Needlestick Injuries Among Healthcare Workers Administering COVID-19 Vaccinations in the United States
As mass COVID-19 vaccination programs roll out across the country, we are potentially faced with compromising workers’ health for the sake of the broader public health, as it relates to occupational exposure to contaminated needles and syringes. In this article, Eric Persaud, DrPH student in the Department of Environmental and Occupational Health Sciences, and another researcher raise awareness of needlestick injuries during mass COVID-19 vaccination programs. They provide suggestions for the role that engineering controls, such as devices with sharps injury prevention features play in protecting workers from exposure to bloodborne pathogens, as well as the importance of ongoing injury incident surveillance.
Trends in Healthcare Facility-Onset Clostridioides difficile Infection and the Impact of Testing Schemes in an Acute Care Hospital System in New York City, 2016-201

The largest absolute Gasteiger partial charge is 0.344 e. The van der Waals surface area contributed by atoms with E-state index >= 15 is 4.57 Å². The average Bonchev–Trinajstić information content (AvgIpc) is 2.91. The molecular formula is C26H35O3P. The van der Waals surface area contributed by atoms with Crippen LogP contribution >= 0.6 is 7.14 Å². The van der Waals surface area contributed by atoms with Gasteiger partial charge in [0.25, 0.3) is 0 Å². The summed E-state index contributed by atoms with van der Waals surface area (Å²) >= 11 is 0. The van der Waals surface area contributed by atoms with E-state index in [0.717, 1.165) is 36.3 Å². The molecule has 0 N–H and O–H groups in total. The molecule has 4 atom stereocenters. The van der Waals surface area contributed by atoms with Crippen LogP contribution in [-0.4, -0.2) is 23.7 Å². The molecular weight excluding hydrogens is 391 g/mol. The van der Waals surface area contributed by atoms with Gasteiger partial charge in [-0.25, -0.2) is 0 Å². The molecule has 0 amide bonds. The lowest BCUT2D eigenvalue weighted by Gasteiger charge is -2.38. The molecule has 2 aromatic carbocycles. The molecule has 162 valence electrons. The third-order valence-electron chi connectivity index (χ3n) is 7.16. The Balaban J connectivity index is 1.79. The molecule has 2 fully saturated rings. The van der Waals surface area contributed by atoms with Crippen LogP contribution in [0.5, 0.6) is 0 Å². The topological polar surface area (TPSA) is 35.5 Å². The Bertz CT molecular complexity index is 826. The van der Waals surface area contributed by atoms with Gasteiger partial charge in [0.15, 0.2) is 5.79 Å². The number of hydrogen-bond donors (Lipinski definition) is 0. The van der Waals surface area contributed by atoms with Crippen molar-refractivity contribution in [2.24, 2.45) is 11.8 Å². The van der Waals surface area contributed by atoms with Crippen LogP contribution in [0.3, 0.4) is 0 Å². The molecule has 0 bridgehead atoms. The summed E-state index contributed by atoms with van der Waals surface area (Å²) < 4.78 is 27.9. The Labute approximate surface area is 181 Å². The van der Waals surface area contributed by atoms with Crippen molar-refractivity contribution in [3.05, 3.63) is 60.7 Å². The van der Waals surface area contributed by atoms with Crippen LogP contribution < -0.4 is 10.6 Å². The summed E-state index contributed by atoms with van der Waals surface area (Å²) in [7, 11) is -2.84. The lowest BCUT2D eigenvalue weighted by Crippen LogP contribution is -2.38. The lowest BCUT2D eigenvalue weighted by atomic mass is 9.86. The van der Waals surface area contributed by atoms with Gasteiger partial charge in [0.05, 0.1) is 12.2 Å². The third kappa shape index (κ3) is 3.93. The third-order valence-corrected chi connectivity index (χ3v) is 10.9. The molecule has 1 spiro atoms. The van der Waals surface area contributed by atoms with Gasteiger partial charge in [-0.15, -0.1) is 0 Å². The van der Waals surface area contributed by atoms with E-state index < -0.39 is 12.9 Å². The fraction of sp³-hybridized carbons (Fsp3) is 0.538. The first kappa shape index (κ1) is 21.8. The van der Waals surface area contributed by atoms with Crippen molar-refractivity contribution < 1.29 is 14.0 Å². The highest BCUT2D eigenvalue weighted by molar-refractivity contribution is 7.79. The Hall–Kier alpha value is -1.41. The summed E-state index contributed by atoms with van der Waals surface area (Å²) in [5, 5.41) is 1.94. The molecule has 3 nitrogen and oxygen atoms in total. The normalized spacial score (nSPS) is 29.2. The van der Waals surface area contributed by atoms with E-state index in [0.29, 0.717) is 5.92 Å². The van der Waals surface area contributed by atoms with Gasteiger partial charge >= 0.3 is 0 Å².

Healthcare facility-onset Clostridioides difficile infection is associated with adverse clinical outcomes and hospital reimbursement. A four-year review involving eleven hospitals of the NYC Health + Hospital system was undertaken in this study that is first-authored by Briana Episcopia, BS, RN, CIC, Director of Infection Prevention at Kings County Hospital Center, NYC Health & Hospitals and a current MPH student in the Department of Epidemiology and Biostatistics.
Horizons and Group Motivational Enhancement Therapy: HIV Prevention for Alcohol-Using Young Black Women, a Randomized Experiment